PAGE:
The Command Line - More Commands

The cat command

This command allows one to print to the screen the contents of a text file.

Example:

  • To print the text found in the file my_poem.txt:
    cat my_poem.txt

The cp command

This command allows one to make a copy of a file or directory

Examples:

  • To make a copy of the file named some_existing_file in the current directory, naming the new copy new_copy and placing it in the same directory:
    cp some_existing_file new_copy
  • To make a copy of the file named some_existing_file in the current directory, naming the new copy newcopy and placing it in the parent directory:
    cp some_existing_file ../newcopy
  • To make a copy of the file some_file that exists in the directory /Users/student00/project1/, giving the copy with the same name and placing it in the directory /Users/student00/project2/, presuming the current directory is /Users/student00/:
    cp /Users/student00/project1/some_file /Users/student00/project2/
    To do the same thing more briefly by using relative paths:
    cp ./project1/some_file ./project2/
  • To make a copy of a directory named some_existing_directory and all of its contents -- assuming some_existing_directory resides in the current directory -- and naming the new directory new_directory and placing it also in the current directory:
    cp -r some_existing_directory new_directory
    The cp command doesn't copy all of the contents of a directory by default. We tell the cp command that we want it to copy all of the contents by including the "-r" flag.

The mv command

This command allows one to rename and/or relocate a file.

Examples:

  • To rename the file junk found in the current directory to the file precious:
    mv junk precious
  • To move the file precious from the current directory to a directory treasure also in the current directory:
    mv precious treasure
  • To move the file jewel to a directory casket also in the current directory and rename it to amethyst:
    mv jewel casket/amethyst
  • To move a directory bag_of_diamonds to a directory safety_deposit in the parent directory, while renaming it rainy_day_fund:
     mv bag_of_diamonds ../safety_deposit/rainy_day_fund

The rm command

This command allows one to remove an existing file.

Example:

  • To remove the file named junk.txt from the current directory:
    rm junk.txt

The mkdir command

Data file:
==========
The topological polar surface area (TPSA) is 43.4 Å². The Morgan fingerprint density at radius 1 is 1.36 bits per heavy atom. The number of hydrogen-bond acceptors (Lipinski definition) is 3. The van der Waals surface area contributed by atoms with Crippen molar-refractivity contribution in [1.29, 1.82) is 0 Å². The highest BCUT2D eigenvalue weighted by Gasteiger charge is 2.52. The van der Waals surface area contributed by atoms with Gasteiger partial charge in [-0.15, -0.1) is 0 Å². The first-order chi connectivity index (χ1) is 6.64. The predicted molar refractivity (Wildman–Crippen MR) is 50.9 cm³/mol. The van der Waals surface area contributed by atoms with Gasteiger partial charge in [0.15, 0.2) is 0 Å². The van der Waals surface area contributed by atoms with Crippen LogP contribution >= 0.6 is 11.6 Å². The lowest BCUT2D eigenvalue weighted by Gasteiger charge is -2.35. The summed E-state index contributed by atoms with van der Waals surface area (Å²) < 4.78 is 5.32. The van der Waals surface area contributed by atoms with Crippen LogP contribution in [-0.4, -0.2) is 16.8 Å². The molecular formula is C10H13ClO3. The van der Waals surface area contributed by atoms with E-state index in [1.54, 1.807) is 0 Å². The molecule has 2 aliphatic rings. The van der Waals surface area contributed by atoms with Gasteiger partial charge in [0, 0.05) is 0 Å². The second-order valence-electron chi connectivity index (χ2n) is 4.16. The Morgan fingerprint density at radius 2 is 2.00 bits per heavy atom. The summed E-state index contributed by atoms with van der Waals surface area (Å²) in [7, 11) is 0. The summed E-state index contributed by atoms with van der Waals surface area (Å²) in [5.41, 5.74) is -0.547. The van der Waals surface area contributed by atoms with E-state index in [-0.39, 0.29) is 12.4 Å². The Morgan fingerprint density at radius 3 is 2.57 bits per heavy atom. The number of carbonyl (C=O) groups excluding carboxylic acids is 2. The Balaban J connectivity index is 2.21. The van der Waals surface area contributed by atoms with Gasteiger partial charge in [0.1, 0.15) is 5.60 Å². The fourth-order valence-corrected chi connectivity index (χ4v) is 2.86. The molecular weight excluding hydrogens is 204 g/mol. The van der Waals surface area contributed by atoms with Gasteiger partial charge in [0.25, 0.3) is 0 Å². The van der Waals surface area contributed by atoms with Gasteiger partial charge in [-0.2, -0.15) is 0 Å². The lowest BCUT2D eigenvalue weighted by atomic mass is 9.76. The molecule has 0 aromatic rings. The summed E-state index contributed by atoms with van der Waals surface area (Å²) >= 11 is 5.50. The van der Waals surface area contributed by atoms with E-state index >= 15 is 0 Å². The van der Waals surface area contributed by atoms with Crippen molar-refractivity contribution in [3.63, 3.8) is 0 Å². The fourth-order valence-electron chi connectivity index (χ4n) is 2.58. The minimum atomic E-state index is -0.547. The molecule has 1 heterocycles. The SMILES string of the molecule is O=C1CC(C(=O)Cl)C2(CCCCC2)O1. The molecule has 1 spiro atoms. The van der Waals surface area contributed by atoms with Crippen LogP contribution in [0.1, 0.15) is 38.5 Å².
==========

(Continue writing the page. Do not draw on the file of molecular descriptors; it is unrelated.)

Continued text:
This command allows one to make a new directory of a given name.

Examples:

  • To make a directory named alice in the current directory:
    mkdir alice
  • To make a directory named bob in the parent directory:
    mkdir ../bob

The rmdir command

This command allows one to remove an existing directory.

Example:

  • To remove the directory empty_folder from the current directory:
    rmdir empty_folder

The man command

This command allows you to learn about any other command. The metaphor here would be looking up the command in question in the "manual". Invoking man will bring up text detailing the command in question, citing what it does, how it and it's arguments should be called, what happens when optional flags are provided, and so on...

Example:

  • To learn more about the java compiler command, javac:
    man javac

The nano editor

nano is a simple text editing program that will run in a terminal/console window. Note, in such a program, one obviously doesn't have the benefit of a mouse. Thus, moving the cursor around must be done with the arrow keys and other keyboard shortcuts. Copying and pasting, searching for specified text, indenting, and other operations are all handled in this way -- through the use of keyboard shortcuts.

Note: The nano editor does not come as a standard part of the windows operating system, so to use it in this environment you must install it first. (See nano for windows)

Example

  • To create a new text file called myTextFile and immediately start editing it:
    nano myTextFile

    Once you are in editing mode, type "Ctrl-g" to bring up the help document that details all of the keyboard shortcuts you can perform within the editor itself.


The vim editor

vim is a much more powerful text editing program that also runs in a terminal/console window. The learning curve, however, is substantially steeper. If you want to learn how to use it, this interactive tutorial is a nice gentle way to start...

Note: The vim editor does not come as a standard part of the windows operating system, so to use it in this environment you must install it first. (See vim for windows)

Example

  • To create a new text file called myTextFile and immediately start editing it:
    vim myTextFile
    Your are strongly encouraged to read through the aforementioned tutorial (or some other tutorial on vim) before executing something similar to the above -- if for no other reason than learning how to exit the editor (it's not obvious)!